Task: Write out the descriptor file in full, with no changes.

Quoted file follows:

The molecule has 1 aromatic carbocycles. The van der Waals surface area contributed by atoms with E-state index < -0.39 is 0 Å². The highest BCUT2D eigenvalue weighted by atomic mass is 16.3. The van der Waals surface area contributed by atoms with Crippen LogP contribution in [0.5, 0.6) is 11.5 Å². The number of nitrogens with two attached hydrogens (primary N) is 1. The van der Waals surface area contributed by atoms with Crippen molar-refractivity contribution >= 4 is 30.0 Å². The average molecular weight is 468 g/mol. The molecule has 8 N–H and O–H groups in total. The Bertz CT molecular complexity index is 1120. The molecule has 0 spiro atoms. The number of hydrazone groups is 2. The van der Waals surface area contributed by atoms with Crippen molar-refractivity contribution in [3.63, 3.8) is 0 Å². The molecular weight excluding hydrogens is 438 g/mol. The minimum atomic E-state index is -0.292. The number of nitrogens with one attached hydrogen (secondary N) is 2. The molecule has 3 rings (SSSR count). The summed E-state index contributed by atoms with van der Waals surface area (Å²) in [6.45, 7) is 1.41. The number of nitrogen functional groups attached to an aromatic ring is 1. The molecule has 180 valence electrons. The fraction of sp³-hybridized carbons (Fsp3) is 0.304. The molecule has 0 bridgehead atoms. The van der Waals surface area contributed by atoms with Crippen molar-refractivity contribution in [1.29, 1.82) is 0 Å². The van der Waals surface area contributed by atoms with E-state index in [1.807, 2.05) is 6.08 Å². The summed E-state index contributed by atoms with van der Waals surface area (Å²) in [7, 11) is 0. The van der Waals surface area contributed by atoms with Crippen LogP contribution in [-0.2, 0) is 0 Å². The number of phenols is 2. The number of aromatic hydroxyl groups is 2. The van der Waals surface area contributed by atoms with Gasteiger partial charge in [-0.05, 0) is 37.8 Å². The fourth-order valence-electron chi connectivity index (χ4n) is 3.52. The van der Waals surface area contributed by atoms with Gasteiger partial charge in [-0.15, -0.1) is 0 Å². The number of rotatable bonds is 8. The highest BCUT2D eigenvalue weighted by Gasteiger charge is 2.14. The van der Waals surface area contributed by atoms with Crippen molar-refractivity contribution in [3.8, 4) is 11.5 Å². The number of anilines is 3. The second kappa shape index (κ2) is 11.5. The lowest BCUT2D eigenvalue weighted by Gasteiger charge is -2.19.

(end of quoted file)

The molecule has 1 aromatic carbocycles. The van der Waals surface area contributed by atoms with E-state index < -0.39 is 0 Å². The highest BCUT2D eigenvalue weighted by atomic mass is 16.3. The van der Waals surface area contributed by atoms with Crippen LogP contribution in [0.5, 0.6) is 11.5 Å². The number of nitrogens with two attached hydrogens (primary N) is 1. The van der Waals surface area contributed by atoms with Crippen molar-refractivity contribution >= 4 is 30.0 Å². The average molecular weight is 468 g/mol. The molecule has 8 N–H and O–H groups in total. The Bertz CT molecular complexity index is 1120. The molecule has 0 spiro atoms. The number of hydrazone groups is 2. The van der Waals surface area contributed by atoms with Crippen molar-refractivity contribution in [3.63, 3.8) is 0 Å². The molecular weight excluding hydrogens is 438 g/mol. The minimum atomic E-state index is -0.292. The number of nitrogens with one attached hydrogen (secondary N) is 2. The molecule has 3 rings (SSSR count). The summed E-state index contributed by atoms with van der Waals surface area (Å²) in [6.45, 7) is 1.41. The number of nitrogen functional groups attached to an aromatic ring is 1. The molecule has 180 valence electrons. The fraction of sp³-hybridized carbons (Fsp3) is 0.304. The molecule has 0 bridgehead atoms. The van der Waals surface area contributed by atoms with Crippen molar-refractivity contribution in [1.29, 1.82) is 0 Å². The van der Waals surface area contributed by atoms with E-state index in [1.807, 2.05) is 6.08 Å². The summed E-state index contributed by atoms with van der Waals surface area (Å²) in [7, 11) is 0. The van der Waals surface area contributed by atoms with Crippen LogP contribution in [-0.2, 0) is 0 Å². The number of phenols is 2. The number of aromatic hydroxyl groups is 2. The van der Waals surface area contributed by atoms with Gasteiger partial charge in [-0.05, 0) is 37.8 Å². The fourth-order valence-electron chi connectivity index (χ4n) is 3.52. The van der Waals surface area contributed by atoms with Gasteiger partial charge in [-0.15, -0.1) is 0 Å². The number of rotatable bonds is 8. The highest BCUT2D eigenvalue weighted by Gasteiger charge is 2.14. The van der Waals surface area contributed by atoms with Crippen molar-refractivity contribution in [3.8, 4) is 11.5 Å². The number of anilines is 3. The second kappa shape index (κ2) is 11.5. The lowest BCUT2D eigenvalue weighted by Gasteiger charge is -2.19.